The Moravian Philosophy Department sets out to awaken and nurture in students a curiosity for ultimate questions and a desire for an objective investigation into reality through critical, reflective, and imaginative processes. We strive to produce students with clear thinking abilities; excellent good argumentative and writing skills; tolerance of different beliefs, perspectives, and views, without thinking they need to be equally true; and with sensitivity toward societal values, such as justice, tolerance, and human rights, which are essential for a vibrant and flourishing democratic society.
- To give students a comprehensive presentation through primary texts of the major philosophers and philosophies of the Western philosophical tradition and non-Western traditions.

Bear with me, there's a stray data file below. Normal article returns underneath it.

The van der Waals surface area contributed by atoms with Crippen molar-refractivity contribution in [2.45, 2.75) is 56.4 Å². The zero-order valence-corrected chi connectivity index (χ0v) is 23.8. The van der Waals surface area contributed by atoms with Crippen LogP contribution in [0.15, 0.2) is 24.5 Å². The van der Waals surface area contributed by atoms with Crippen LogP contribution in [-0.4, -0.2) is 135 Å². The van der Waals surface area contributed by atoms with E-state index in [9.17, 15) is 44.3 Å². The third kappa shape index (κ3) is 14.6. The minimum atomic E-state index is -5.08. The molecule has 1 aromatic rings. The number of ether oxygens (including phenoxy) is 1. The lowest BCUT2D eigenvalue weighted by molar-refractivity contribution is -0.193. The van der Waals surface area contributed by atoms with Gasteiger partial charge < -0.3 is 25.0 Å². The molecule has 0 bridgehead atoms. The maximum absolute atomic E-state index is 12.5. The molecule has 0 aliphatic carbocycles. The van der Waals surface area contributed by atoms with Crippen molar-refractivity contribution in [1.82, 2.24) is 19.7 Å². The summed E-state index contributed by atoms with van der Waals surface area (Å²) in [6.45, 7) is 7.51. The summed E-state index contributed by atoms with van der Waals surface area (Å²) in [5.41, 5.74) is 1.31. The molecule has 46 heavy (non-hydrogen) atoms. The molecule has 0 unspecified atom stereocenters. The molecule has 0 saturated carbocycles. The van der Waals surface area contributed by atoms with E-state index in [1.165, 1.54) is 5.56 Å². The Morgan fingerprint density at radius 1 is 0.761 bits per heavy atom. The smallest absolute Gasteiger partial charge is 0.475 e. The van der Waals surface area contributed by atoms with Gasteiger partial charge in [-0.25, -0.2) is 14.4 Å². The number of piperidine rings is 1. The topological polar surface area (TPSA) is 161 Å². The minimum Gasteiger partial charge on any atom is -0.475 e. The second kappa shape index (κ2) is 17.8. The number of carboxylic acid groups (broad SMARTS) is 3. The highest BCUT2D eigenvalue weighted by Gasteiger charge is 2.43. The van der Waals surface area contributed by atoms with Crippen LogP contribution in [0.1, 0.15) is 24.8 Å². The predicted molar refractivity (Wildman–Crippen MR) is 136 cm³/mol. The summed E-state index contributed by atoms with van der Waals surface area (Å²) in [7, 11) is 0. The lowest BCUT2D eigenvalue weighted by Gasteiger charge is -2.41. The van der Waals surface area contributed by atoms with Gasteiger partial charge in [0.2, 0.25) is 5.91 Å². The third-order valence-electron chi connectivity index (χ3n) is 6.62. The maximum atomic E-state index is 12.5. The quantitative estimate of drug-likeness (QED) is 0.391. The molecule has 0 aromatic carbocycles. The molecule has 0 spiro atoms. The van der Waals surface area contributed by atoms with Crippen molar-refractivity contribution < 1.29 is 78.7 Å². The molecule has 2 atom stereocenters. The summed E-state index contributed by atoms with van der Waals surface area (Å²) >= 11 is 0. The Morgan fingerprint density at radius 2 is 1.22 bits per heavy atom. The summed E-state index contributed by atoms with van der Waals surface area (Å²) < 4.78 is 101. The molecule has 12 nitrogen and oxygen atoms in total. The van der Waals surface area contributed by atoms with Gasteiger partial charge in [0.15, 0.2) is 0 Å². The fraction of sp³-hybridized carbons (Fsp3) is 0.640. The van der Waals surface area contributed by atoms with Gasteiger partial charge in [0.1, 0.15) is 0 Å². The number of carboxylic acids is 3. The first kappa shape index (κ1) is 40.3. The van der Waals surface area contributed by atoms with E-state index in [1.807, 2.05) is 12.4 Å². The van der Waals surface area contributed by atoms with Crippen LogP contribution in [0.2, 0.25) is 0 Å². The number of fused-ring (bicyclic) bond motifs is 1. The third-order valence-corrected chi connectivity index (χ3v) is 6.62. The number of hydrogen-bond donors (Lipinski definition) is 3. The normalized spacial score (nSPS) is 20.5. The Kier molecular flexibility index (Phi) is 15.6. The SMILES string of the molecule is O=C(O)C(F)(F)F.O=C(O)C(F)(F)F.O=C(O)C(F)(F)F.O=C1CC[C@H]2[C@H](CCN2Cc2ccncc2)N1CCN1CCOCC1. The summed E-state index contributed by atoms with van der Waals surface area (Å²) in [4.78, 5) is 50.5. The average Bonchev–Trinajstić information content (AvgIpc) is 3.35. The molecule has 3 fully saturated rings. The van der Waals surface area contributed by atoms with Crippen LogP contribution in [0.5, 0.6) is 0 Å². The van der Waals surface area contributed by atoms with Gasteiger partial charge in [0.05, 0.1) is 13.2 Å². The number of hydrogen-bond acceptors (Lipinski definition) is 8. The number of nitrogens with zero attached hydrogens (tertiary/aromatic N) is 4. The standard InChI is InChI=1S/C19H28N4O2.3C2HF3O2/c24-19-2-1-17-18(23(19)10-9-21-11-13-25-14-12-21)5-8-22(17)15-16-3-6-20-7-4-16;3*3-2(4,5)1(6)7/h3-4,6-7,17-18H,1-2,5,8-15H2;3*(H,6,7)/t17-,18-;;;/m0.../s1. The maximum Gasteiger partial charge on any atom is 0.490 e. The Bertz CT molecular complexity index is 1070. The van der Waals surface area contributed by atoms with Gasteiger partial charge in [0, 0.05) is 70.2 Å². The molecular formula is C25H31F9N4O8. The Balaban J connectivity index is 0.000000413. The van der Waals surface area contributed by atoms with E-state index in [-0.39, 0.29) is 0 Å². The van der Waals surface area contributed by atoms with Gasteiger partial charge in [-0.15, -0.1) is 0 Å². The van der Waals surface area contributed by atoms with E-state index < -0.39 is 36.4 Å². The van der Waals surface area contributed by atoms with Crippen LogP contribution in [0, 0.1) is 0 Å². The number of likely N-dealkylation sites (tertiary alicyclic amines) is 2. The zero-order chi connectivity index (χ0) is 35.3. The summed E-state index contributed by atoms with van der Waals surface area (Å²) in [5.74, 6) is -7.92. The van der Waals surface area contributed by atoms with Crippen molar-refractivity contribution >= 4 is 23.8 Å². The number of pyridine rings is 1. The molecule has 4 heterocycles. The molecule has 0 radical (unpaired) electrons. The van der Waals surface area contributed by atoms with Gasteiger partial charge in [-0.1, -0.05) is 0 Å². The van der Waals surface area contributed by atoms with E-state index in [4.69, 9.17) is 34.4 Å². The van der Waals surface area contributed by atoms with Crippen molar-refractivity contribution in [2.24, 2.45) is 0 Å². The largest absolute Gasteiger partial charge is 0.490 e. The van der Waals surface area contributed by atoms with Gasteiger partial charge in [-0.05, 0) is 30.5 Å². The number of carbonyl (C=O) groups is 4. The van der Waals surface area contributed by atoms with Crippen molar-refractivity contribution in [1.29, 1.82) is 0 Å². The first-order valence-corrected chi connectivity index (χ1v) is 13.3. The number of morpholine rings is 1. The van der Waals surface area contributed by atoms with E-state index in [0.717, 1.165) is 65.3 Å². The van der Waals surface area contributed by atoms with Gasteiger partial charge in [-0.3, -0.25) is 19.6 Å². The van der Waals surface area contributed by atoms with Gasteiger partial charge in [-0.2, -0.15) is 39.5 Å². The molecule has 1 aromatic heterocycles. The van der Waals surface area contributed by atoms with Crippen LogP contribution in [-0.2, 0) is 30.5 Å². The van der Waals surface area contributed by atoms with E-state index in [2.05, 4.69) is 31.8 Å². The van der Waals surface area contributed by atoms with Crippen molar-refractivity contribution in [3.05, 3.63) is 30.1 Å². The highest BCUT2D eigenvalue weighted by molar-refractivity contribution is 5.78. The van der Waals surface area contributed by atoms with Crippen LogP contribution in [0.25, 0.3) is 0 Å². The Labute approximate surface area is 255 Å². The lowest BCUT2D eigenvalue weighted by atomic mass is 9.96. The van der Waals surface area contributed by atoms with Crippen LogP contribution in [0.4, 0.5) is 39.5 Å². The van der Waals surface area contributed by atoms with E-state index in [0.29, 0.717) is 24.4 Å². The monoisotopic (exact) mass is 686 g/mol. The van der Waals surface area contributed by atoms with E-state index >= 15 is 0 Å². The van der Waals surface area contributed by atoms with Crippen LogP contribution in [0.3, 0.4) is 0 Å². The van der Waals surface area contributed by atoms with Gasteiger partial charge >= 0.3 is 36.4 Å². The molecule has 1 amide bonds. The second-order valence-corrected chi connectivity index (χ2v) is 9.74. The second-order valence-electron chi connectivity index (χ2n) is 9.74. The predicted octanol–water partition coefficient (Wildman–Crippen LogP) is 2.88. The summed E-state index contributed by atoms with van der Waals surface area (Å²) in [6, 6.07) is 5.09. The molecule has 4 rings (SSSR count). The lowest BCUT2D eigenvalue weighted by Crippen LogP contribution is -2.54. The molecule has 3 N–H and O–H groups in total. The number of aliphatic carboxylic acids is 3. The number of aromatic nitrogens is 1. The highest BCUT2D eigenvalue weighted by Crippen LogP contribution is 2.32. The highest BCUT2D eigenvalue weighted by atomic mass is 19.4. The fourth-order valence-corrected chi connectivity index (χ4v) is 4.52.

- To give students the logical tools to evaluate arguments and to construct good arguments.
- To teach students how to write and express their ideas and arguments clearly and persuasively.
- To teach students how to successfully complete scholarly writings in philosophy.
- To teach students to view issues from multifarious perspectives.
- To teach students to be independent critical thinkers who can develop and present original ideas and unique positions.
- To introduce students to contemporary, interdisciplinary real-world problems and have them address them through independent and critical thinking.
Department Student Learning Outcomes
- To identify the major philosophers of the Western and non-Western philosophical tradition and their corresponding philosophical views, doctrines, and theories.
- To recognize the basic components of an argument.
- To identify fallacious arguments, and sound and cogent arguments.
- To demonstrate good writing skills.
- To accurately describe and critically analyze chief doctrines, theories, and ideas of the great philosophers of the past and present in detail.
- To assess philosophical issues from multifarious points of view.
- To develop original philosophical ideas and positions.
- To reflect on and contribute to contemporary, interdisciplinary world problems through independent and critical thinking.